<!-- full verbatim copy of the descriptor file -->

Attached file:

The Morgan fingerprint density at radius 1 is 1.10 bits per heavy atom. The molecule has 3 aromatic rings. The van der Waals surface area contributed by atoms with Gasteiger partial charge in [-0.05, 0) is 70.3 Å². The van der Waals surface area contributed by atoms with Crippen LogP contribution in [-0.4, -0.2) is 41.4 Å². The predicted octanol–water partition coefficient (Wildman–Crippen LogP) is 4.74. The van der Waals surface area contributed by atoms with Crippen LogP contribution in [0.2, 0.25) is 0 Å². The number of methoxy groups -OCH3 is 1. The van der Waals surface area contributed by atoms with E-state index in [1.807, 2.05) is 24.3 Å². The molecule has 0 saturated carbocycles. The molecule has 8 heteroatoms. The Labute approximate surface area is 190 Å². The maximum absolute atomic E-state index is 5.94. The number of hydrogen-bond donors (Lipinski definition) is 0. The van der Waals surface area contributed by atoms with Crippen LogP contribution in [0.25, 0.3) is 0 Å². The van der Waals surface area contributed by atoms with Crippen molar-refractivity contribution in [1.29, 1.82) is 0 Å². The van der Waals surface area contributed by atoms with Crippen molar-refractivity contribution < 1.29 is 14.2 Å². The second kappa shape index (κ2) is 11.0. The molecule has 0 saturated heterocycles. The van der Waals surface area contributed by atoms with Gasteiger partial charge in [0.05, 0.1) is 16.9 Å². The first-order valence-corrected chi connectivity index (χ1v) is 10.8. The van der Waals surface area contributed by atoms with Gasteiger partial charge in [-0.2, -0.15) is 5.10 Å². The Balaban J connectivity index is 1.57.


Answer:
The Morgan fingerprint density at radius 1 is 1.10 bits per heavy atom. The molecule has 3 aromatic rings. The van der Waals surface area contributed by atoms with Gasteiger partial charge in [-0.05, 0) is 70.3 Å². The van der Waals surface area contributed by atoms with Crippen LogP contribution in [-0.4, -0.2) is 41.4 Å². The predicted octanol–water partition coefficient (Wildman–Crippen LogP) is 4.74. The van der Waals surface area contributed by atoms with Crippen LogP contribution in [0.2, 0.25) is 0 Å². The number of methoxy groups -OCH3 is 1. The van der Waals surface area contributed by atoms with E-state index in [1.807, 2.05) is 24.3 Å². The molecule has 0 saturated carbocycles. The molecule has 8 heteroatoms. The Labute approximate surface area is 190 Å². The maximum absolute atomic E-state index is 5.94. The number of hydrogen-bond donors (Lipinski definition) is 0. The van der Waals surface area contributed by atoms with Crippen LogP contribution in [0.25, 0.3) is 0 Å². The van der Waals surface area contributed by atoms with Crippen molar-refractivity contribution in [1.29, 1.82) is 0 Å². The van der Waals surface area contributed by atoms with Crippen molar-refractivity contribution < 1.29 is 14.2 Å². The second kappa shape index (κ2) is 11.0. The molecule has 0 saturated heterocycles. The van der Waals surface area contributed by atoms with Gasteiger partial charge in [0.05, 0.1) is 16.9 Å². The first-order valence-corrected chi connectivity index (χ1v) is 10.8. The van der Waals surface area contributed by atoms with Gasteiger partial charge in [-0.2, -0.15) is 5.10 Å². The Balaban J connectivity index is 1.57.